Intel's single-socket Xeon server processors based on the Sandy Bridge-EP architecture will resemble the upcoming LGA 2011 Core i7 chips to the point that one would believe they are actually identical, states a recent report.
These will be released into the E5 product line and will be known as E5-1620, E5-1650, and E5-1660, the 1000-series designation pointing out that they can only be used in 1P server systems.
Despite their new names, the specifications of these processors look surprisingly familiar with those of the desktop Sandy Bridge-E chips.
This includes both core number, operating frequency and L3 cache amount, the only uncertainty being the maximum Turbo Boost clock speed, as this wasn't unearthed yet.
As you can see from the table included in the article, the E5-1660 is Intel's fastest single-socket E5 processor as it packs six computing cores clocked at 3.3GHz, which are paired with 15MB of Level 3 cache memory.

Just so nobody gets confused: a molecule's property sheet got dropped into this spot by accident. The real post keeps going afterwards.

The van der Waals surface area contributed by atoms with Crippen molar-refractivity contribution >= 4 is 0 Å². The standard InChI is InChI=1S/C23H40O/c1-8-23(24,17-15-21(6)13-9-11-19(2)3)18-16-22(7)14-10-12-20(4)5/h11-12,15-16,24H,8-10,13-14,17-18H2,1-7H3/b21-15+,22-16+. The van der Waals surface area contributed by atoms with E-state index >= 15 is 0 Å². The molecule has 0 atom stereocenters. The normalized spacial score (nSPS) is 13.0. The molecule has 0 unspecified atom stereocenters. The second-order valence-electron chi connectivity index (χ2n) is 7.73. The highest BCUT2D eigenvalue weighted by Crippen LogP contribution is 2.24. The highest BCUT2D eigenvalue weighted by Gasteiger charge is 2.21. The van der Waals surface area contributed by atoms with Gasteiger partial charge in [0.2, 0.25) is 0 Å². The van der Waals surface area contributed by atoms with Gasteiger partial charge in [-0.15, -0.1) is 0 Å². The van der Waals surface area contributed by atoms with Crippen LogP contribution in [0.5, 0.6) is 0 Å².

Right bellow this chip comes the Xeon E5-1650, which also includes six-processing cores, but has the L3 cache reduced to 12MB, while the operating clock is now set to 3.2GHz.
The final CPU to be released into the Xeon X5-1000 line is the X5-1620 that packs only four computing cores and 10MB of Level 3 cache, but has its base operating speed increased to 3.6GHz.
Like the rest of Intel's Sandy Bridge-E processor lineup, these three Xeon X5 chips also include a four-channel memory controller, Hyper-Threading, Turbo Boost, Trusted Execution and virtualization support as well as the AVX and AES-NI instruction sets.
In addition, these should also carry ECC support, which could prove to be the only feature to separate them from their desktop versions.